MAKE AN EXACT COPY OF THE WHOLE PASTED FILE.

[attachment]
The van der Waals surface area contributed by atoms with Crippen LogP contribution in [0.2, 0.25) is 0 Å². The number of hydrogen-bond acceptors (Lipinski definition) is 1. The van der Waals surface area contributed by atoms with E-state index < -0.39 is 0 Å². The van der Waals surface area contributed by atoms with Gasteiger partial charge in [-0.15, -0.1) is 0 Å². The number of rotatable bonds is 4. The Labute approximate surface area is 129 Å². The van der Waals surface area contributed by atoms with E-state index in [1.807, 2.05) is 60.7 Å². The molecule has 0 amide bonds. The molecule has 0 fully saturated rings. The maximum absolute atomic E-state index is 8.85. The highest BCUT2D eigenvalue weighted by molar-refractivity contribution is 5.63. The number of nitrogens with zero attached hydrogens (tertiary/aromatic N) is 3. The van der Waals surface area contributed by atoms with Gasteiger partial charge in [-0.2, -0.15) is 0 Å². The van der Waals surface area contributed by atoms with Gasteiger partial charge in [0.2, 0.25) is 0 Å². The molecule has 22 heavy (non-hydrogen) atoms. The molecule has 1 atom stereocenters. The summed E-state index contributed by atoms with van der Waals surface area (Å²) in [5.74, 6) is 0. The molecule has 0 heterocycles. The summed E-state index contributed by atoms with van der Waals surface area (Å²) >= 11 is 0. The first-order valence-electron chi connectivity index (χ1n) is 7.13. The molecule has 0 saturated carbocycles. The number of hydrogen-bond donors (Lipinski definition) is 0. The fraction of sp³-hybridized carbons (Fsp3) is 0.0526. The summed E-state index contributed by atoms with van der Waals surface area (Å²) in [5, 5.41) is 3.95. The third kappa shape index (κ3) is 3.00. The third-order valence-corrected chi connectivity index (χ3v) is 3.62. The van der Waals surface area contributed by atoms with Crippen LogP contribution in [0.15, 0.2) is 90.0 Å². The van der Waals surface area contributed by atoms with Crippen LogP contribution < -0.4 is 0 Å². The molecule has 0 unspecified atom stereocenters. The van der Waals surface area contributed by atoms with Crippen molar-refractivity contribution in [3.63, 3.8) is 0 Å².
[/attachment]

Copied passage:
The van der Waals surface area contributed by atoms with Crippen LogP contribution in [0.2, 0.25) is 0 Å². The number of hydrogen-bond acceptors (Lipinski definition) is 1. The van der Waals surface area contributed by atoms with E-state index < -0.39 is 0 Å². The van der Waals surface area contributed by atoms with Gasteiger partial charge in [-0.15, -0.1) is 0 Å². The number of rotatable bonds is 4. The Labute approximate surface area is 129 Å². The van der Waals surface area contributed by atoms with E-state index in [1.807, 2.05) is 60.7 Å². The molecule has 0 amide bonds. The molecule has 0 fully saturated rings. The maximum absolute atomic E-state index is 8.85. The highest BCUT2D eigenvalue weighted by molar-refractivity contribution is 5.63. The number of nitrogens with zero attached hydrogens (tertiary/aromatic N) is 3. The van der Waals surface area contributed by atoms with Gasteiger partial charge in [-0.2, -0.15) is 0 Å². The van der Waals surface area contributed by atoms with Gasteiger partial charge in [0.2, 0.25) is 0 Å². The molecule has 22 heavy (non-hydrogen) atoms. The molecule has 1 atom stereocenters. The summed E-state index contributed by atoms with van der Waals surface area (Å²) in [5.74, 6) is 0. The molecule has 0 heterocycles. The summed E-state index contributed by atoms with van der Waals surface area (Å²) >= 11 is 0. The first-order valence-electron chi connectivity index (χ1n) is 7.13. The molecule has 0 saturated carbocycles. The number of hydrogen-bond donors (Lipinski definition) is 0. The fraction of sp³-hybridized carbons (Fsp3) is 0.0526. The summed E-state index contributed by atoms with van der Waals surface area (Å²) in [5, 5.41) is 3.95. The third kappa shape index (κ3) is 3.00. The third-order valence-corrected chi connectivity index (χ3v) is 3.62. The van der Waals surface area contributed by atoms with Crippen LogP contribution in [0.15, 0.2) is 90.0 Å². The van der Waals surface area contributed by atoms with Crippen LogP contribution < -0.4 is 0 Å². The molecule has 0 unspecified atom stereocenters. The van der Waals surface area contributed by atoms with Crippen molar-refractivity contribution in [3.63, 3.8) is 0 Å².